U.S. President Barack Obama's order on Monday allowing unlimited travel and money transfers by Cuban-Americans to family in their home country could set off a flood of American visitors to the long-forbidden island.

But many wonder if a communist country where foreigners have long complained about lousy food, sluggish service and iffy infrastructure is ready for an onslaught of Americans unseen since the days of gangster Meyer Lansky.

Cuba has about as many hotel rooms as Detroit and most are already full of Canadians and Europeans. Experts say droves of Americans could drive up prices, unleash calls for more flights and cruises than Cuba can handle and force the government to tighten visa restrictions to regulate the stampede.

The U.S. travel ban and trade embargo survived for 50 years after the revolution led by Fidel Castro overthrew an oppressive, gambling-oriented government and nationalized many U.S. businesses.

"There is great pent-up demand," said Bob Whitley, president of the United States Tour Operators Association, which opposes the travel ban. "It will have to be controlled by officials in Cuba, but also by U.S. tour operators to make sure the infrastructure is up to it."

Bills in the U.S. House of Representatives and the Senate would effectively allow all Americans to visit. Trips for U.S. citizens with relatives in Cuba already got easier last month: Cuban-Americans can now come annually instead of every three years.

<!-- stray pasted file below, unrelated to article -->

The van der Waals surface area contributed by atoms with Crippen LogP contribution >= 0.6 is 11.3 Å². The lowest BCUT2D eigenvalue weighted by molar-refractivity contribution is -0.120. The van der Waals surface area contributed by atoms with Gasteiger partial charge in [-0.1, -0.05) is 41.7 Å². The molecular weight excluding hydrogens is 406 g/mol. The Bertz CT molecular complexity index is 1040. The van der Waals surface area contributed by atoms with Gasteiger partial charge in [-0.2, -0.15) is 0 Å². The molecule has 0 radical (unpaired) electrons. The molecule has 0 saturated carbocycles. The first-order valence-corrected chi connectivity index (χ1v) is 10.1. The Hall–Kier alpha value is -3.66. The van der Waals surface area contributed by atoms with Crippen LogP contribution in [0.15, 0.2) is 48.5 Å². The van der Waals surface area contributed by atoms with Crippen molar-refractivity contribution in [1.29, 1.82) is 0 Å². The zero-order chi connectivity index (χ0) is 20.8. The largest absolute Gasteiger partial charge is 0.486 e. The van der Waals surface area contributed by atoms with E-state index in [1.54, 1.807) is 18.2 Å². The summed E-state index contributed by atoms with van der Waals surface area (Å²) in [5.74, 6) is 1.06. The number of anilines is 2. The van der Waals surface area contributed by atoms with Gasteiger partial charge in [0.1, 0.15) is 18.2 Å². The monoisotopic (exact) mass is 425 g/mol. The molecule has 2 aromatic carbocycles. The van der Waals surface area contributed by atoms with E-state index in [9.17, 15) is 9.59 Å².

Cuba began encouraging international tourism after the fall of the Soviet Union, and its top feeder countries are Canada, Britain, Italy, Spain and France. Foreign tourist visits jumped 9.3 per cent last year to a record 2.35 million, generating $2.7 billion US, or 11 per cent more than 2007, the government says.

Despite the global economic downturn, international visitor rates have increased 4.5 per cent through February, compared with the first two months of 2008.

An influx of Americans could create a lodging crunch. The communist state has partnered with foreign companies such as Spanish chain Sol Melia to offer about 46,000 hotel rooms across an island about the size of Pennsylvania.

Some 17,300 of those rooms are concentrated in the beach resort of Varadero, 140 kilometres east of Havana.

Cuba plans to build 30 new hotels across the country to tap into the market for boutique accommodations. Some of those have been completed, but many aging properties have been shut down for remodelling, leaving the total number of rooms flat since 2006.

According to Smith Travel Research, the 349 hotels in Miami and Hialeah, Fla., alone have about as many rooms as all of Cuba. The city of Detroit, with 42,000-plus hotel rooms, is not far behind.

Not up to U.S. standards

Even at top Cuban resorts, it is often hard to get amenities as basic as an extra roll of toilet paper. Comforts including apples, french fries and bottled beer are sometimes scarce — as are perks like in-room coffee-makers or wireless Internet access.

And, as in Eastern Europe in the 1970s, international tourists complain about sub-par food and service.

"You have maybe five hotels that you could consider decent enough for Americans and their standards, but if they are already running at 60 to 70 per cent occupancy during high season, where are all these new people going to stay?" asked John Kavulich, senior policy adviser for the U.S.-Cuba Trade and Economic Council in New York.